After 60 Years, Ballet West Envisions A Historically Fresh “Nutcracker”
There are only a handful of performances left for Ballet West’s “The Nutcracker.” As the company begins to wind down this year’s run of the Christmas classic, it’s already preparing for the 2017 production, which includes a complete reboot of sets and costumes. The ballet company is trying to keep things fresh while also preserving the historical nature of its original production.
What makes “The Nutcracker” what it is—the music or the costumes? Tchaikovsky’s famous score, including the fiery “Russian Dance," energizes the crowd, while the shimmering tutus of magical snowflakes and the Sugar Plum Fairy whisks them away to a fantasy land seen in the dreams of young Clara Stahlbaum.
An hour before show time of a recent performance, Ballet West artistic director Adam Sklute and costume designer David Huevel are in the basement of the Capitol Theater. They’re in the costume shop, showing off some sketches for next year’s “Nutcracker” revamp to a group of donors.
Costume design director David Huevel is hailed as a “master tutu maker” by his colleagues. He tells the group of ballet fans what it takes to build more than 250 costumes for next year’s “Nutcracker” production—which includes 42 hand-made tutus.
“When we build a tutu in house here, it costs between $800-$1,200 a tutu,” Huevel says.
“Which is outrageously cheap,” adds Sklute.
Huevel explains, “if we were to build them in New York, the minimum would be $5,000-$7,000, up to $20,000 for a tutu.”
Adam Sklute just celebrated his tenth year as Ballet West’s artistic director. He says for the 2017 production he’s changing the time period for the extravagant Christmas party in Act I—moving it back almost 100 years to the early 1800s.
“You’ll see the designs, as opposed to, for a lot of the women, very fitted waists, you’ll see more empire waists, and the jackets for the men,” Sklute says. “Just to put it more in the time frame of when the original story was written.”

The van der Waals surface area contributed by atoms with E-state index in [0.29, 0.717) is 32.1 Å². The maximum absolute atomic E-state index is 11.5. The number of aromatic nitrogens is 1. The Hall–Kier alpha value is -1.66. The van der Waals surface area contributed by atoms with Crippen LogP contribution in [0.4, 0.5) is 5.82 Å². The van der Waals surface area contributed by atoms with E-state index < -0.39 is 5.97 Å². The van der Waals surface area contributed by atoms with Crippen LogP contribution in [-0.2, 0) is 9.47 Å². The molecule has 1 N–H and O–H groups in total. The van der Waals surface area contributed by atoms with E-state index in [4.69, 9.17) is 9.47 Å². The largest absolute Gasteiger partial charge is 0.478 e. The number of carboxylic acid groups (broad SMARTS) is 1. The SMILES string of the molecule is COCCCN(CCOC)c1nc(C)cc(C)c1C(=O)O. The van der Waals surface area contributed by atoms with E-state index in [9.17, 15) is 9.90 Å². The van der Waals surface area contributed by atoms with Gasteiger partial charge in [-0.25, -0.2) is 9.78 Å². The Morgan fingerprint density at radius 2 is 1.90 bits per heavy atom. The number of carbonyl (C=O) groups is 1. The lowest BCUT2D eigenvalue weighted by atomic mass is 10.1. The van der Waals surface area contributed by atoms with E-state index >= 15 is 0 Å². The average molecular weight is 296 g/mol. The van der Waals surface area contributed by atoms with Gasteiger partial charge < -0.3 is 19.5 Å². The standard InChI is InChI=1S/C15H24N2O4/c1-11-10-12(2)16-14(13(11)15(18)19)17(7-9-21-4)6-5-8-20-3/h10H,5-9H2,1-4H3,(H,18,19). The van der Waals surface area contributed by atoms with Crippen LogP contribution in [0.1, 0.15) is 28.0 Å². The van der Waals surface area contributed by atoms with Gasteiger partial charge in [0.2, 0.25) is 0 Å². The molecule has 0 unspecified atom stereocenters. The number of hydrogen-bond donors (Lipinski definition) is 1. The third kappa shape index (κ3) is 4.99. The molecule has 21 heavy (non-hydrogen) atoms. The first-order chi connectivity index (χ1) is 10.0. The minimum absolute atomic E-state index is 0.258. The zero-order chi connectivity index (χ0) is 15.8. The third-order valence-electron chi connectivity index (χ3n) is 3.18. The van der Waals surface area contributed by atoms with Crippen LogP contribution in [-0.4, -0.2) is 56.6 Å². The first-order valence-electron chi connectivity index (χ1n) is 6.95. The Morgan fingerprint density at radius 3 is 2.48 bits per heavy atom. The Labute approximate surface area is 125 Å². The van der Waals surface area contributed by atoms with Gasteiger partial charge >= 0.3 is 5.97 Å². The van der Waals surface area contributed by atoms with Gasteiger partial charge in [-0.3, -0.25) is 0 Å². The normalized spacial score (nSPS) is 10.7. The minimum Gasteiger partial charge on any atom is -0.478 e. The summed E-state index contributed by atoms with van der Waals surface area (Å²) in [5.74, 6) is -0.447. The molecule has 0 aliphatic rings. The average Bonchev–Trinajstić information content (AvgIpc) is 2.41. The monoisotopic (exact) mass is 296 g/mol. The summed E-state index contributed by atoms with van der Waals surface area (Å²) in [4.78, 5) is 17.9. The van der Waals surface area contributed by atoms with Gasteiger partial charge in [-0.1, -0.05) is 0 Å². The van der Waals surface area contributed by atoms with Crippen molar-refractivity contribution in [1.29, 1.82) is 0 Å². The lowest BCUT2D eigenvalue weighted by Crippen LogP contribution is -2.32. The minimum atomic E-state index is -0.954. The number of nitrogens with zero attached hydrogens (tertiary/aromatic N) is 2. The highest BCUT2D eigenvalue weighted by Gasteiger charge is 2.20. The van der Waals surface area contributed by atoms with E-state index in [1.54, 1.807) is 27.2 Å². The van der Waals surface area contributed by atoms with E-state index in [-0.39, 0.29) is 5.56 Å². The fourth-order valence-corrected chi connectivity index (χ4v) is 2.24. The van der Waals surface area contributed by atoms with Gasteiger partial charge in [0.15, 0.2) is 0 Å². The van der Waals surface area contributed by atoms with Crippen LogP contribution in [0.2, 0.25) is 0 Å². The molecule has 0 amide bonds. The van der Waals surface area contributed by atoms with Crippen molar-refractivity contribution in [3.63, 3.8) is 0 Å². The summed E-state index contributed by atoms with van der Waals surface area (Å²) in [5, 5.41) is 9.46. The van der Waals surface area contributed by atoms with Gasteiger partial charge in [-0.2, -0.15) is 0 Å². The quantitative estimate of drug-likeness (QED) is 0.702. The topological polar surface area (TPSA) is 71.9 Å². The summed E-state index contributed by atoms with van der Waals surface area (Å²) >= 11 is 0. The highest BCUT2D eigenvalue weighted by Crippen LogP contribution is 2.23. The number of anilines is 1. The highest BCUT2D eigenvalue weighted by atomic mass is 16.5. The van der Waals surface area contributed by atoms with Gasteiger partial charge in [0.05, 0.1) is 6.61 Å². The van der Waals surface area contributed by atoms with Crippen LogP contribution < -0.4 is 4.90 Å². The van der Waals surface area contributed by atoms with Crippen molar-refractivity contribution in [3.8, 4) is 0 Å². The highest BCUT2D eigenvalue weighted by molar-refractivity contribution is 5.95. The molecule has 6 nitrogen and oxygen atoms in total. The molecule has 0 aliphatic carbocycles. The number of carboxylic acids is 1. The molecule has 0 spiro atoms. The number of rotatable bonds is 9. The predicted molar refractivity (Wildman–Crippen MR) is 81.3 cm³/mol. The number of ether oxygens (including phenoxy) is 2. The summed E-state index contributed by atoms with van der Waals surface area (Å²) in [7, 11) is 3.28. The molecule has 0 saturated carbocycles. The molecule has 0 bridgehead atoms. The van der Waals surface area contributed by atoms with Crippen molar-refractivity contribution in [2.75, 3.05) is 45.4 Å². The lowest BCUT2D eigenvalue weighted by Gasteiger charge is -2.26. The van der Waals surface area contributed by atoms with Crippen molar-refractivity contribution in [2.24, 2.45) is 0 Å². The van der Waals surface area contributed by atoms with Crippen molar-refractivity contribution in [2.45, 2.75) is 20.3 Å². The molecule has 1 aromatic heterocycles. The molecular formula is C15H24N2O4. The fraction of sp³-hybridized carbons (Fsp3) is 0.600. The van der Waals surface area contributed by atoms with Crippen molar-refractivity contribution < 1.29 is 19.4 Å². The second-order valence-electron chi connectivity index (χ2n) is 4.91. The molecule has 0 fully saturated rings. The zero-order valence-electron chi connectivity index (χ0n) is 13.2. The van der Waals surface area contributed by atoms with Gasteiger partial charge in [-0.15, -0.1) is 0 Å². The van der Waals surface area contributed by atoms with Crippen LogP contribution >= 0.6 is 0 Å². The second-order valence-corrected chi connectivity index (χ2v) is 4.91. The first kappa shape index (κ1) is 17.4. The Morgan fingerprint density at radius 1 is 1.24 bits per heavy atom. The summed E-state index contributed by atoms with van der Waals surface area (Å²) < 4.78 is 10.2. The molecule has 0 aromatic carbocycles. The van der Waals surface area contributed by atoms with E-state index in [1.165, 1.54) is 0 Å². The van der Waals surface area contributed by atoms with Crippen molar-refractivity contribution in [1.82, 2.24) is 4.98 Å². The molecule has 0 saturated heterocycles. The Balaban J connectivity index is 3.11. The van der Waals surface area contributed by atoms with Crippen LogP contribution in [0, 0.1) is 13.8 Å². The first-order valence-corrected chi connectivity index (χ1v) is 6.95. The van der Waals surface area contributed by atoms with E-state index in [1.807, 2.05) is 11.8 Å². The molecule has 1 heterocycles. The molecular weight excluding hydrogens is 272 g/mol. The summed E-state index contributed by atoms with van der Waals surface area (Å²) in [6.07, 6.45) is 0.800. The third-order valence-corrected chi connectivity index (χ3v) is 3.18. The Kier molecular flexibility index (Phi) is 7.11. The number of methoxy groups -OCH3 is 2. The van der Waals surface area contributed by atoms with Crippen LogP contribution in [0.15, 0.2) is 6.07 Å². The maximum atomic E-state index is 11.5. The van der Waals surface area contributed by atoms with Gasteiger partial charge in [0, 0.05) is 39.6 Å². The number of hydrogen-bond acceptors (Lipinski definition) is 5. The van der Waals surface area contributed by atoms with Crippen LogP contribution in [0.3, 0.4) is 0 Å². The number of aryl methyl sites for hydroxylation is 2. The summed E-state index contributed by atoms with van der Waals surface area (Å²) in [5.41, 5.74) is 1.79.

Longtime fans of the Ballet West production will notice more luxurious themes in the fantasy Land of Sweets in Act II.
“Once Clara’s dream takes hold,” Sklute says, “I really wanted it to be a fanciful and fantastical production, so you’re going to see a lot more fancy throughout.”
Sketches show those changes include flowing skirts for the dancing snowflakes and more vibrant colors during the famous “Waltz of the Flowers.” Sklute also hinted at more spectacular special effects for the transition from reality to a dream world.
But costumer David Huevel says some elements will stay the same. “I can’t veer very far away from the original concept of Mr. Christensen,” he says. “Mr. C always likes happy, jolly mice. So we’re going to do the same kind of mice.”
“Mr. C” as he is fondly known, is Willam Christensen, the founder of Ballet West. In 1944 he choreographed the first full-length original “Nutcracker” in America. It’s the same version Ballet West has been performing annually for over 60 years now.
It’s a production steeped in history and tradition. Sklute and other members of the company remain adamant about preserving the original choreography as much as possible.
“If I am changing the choreography, it is minor modifications only to accommodate the new sets and costumes, if that makes sense,” Sklute says.
It’s important to everyone at Ballet West that its “Nutcracker” production maintains Willam Christensen’s original vision.
So for next year, “The steps that people have loved, the way that Mr. C tells his story, doesn’t change at all,” Sklute says.
And Bruce Caldwell is making sure of that. He’s the company’s ballet master and archivist, and he’s the only one left on staff who spent years working one-on-one with Willam Christensen.
“And since it’s his production I’m the thread to that authenticity,” Caldwell says. “That’s an important thing to have.”
He says there are certain elements that are integral to the lighthearted way Christensen wanted to portray the “Nutcracker” story.
“He has incorporated the children, and humor, and a warmth, and the characterization, and the beauty that ballet is,” Caldwell explains. The ballet master says even the idea of changing any of that is off limits.
While Christensen updated the costumes and sets of his own production several times during his life, this is the first update since his death in 2001.
So I ask Caldwell, is it a challenge to try to update the beloved production Willam Christensen created with him no longer here?
“I’m not anticipating any great challenges,” Caldwell says. “The designs are built around the existing choreography that we do, so there won’t have to be any major upheaval. I think it’s going to just dovetail together.”
Ballet West’s “The Nutcracker” runs through December 26. Tickets for the final shows are going quickly—the Ballet company is reporting record ticket sales this year. And they’re hoping that with a whimsical new production, they’ll break that record again in 2017.